A number of years ago, I went to see Neil Young at the Playhouse in Edinburgh. This review has nothing to do with Neil Young though. Other than Aidan Moffat was also in attendance at that show. And at that show he performed a manoeuvre that I’ve never seen work before or since. And he did it with such ease and effortlessness.
Basically, the queue for the men’s toilets during the interval was quite significant. I had been standing in said queue for about 10 minutes and was close to the front when I noticed Aidan Moffat wandering up the stairs. As he did so, he assessed the length of the queue then, without anyone noticing (apart from me obviously) he slipped right in at the front. It was one of the smoothest and sneakiest things I’ve witnessed and rather than piss me off, made me smile because only somebody like Aidan Moffat could pull off such a manoeuvre. Quite how others didn’t notice this conspicuous fellow I will never know but it still makes me smile.
With ‘I Can Hear Your Heart’ Moffat produced one of the most original and stunning pieces of music I have heard in many a year. So his follow up record, packed with proper songs and music, for me, felt like a massive let down. I guess it was always doomed to failure. Not avant-garde enough. Not alternative enough. Don’t get me wrong. For what it is, it’s good. But I have come to expect more from Aidan Moffat. A master with words and language, it’s the interplay between this and the music that has always grabbed me most when it works. This is achieved when the music is less full on and more of a backing. A canvas for the words, as was the case with ‘I Can Hear Your Heart’.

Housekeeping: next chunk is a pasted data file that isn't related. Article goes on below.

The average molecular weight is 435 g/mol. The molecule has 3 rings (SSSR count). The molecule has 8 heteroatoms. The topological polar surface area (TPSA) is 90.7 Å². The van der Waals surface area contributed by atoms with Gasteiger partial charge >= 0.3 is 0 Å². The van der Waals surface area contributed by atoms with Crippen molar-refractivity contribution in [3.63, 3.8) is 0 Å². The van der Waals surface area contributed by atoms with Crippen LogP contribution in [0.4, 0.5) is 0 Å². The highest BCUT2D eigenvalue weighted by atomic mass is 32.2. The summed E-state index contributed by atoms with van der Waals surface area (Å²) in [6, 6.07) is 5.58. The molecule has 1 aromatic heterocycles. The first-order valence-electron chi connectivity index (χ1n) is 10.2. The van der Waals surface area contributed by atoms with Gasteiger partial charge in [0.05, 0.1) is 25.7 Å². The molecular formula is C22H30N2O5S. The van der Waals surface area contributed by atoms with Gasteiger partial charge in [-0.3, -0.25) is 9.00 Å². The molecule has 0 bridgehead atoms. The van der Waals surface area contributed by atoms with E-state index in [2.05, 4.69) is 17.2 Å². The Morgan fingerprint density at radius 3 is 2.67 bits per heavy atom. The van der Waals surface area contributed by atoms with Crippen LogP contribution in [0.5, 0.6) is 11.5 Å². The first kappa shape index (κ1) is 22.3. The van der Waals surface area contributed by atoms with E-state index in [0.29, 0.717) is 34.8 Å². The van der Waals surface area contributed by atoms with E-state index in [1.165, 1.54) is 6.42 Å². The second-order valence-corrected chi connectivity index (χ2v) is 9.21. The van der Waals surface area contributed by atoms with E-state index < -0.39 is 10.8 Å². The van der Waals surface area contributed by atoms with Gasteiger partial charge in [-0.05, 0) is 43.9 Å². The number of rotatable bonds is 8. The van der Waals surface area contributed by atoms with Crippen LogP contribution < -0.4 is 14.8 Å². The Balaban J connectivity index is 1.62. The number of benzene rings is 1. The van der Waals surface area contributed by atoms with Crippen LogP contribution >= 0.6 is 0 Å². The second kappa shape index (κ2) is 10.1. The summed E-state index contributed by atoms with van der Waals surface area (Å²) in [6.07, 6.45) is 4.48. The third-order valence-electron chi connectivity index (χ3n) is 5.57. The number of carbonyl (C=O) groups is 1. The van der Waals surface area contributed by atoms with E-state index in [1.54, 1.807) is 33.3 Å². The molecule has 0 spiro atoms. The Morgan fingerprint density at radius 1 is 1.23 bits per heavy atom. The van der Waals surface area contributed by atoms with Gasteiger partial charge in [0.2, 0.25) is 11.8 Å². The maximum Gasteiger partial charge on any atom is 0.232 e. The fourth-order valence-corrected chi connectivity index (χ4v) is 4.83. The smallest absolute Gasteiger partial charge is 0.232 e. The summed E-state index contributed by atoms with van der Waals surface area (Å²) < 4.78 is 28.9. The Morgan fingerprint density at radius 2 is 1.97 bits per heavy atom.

Well, this is simply stunning. A record that deserves to be mentioned in the same breath as ‘I Can Hear Your Heart’. Confirmation that Aidan Moffat is still one of the, if not the, most important Scottish artist out there at the moment. This is no solo record however. The contribution by Bill Wells should be over looked at its peril.
Wells creates beautiful soundscapes and backing to Moffat’s tales. At it’s best the two are sublime. A partnership made in heaven. The opening beauty of instrumental ‘Tasogare’ drifts in to ‘Let’s Stop Here’, a tale of a changed man tempted once again by his first love who has reappeared in his life. All set to lovely rolling piano it’s the perfect introduction to what really is a special record. It’s not all beautiful piano lines though as on ‘Glasgow Jubilee’ Moffat starts his tale of sordidness with a prostitute and soldier to some funky bass and synth. The journey that follows takes us through a plethora of sexual encounters and all the way back to the whore. It really is a brilliant piece of narrative, set to the perfect music. And I think that that is what makes this record special. Every piece of music and every tale told combine to create something absolutely awesome.
As a whole, this record just makes me happy. But ‘The Copper Top’ is, in my opinion, one of the most complete and assured pieces of music I’ve heard in a very long time. The music and the words move me in the way music should. This whole record does that though because again Moffat has come up trumps. With Wells in tow I really don’t think he could fail. You have got to check this record out. You can do so here. Enjoy.